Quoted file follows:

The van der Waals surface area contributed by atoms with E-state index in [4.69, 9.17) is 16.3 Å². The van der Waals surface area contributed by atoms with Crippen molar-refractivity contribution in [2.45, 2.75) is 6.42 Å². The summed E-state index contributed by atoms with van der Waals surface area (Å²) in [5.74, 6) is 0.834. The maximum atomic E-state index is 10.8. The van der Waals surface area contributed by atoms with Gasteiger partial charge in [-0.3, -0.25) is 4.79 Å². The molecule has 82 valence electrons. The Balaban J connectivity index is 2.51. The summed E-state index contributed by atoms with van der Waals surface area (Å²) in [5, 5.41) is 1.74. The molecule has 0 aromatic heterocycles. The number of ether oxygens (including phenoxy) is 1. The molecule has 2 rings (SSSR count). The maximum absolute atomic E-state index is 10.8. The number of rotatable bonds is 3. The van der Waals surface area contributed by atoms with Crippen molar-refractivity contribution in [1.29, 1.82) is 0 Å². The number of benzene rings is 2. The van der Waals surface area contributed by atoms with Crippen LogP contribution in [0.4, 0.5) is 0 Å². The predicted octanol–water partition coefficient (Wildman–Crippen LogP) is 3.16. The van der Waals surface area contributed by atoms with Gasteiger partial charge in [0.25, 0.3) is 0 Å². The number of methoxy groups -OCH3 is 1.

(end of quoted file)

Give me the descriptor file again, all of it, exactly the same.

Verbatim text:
The van der Waals surface area contributed by atoms with E-state index in [4.69, 9.17) is 16.3 Å². The van der Waals surface area contributed by atoms with Crippen molar-refractivity contribution in [2.45, 2.75) is 6.42 Å². The summed E-state index contributed by atoms with van der Waals surface area (Å²) in [5.74, 6) is 0.834. The maximum atomic E-state index is 10.8. The van der Waals surface area contributed by atoms with Gasteiger partial charge in [-0.3, -0.25) is 4.79 Å². The molecule has 82 valence electrons. The Balaban J connectivity index is 2.51. The summed E-state index contributed by atoms with van der Waals surface area (Å²) in [5, 5.41) is 1.74. The molecule has 0 aromatic heterocycles. The number of ether oxygens (including phenoxy) is 1. The molecule has 2 rings (SSSR count). The maximum absolute atomic E-state index is 10.8. The number of rotatable bonds is 3. The van der Waals surface area contributed by atoms with Crippen molar-refractivity contribution in [1.29, 1.82) is 0 Å². The number of benzene rings is 2. The van der Waals surface area contributed by atoms with Crippen LogP contribution in [0.4, 0.5) is 0 Å². The predicted octanol–water partition coefficient (Wildman–Crippen LogP) is 3.16. The van der Waals surface area contributed by atoms with Gasteiger partial charge in [0.25, 0.3) is 0 Å². The number of methoxy groups -OCH3 is 1.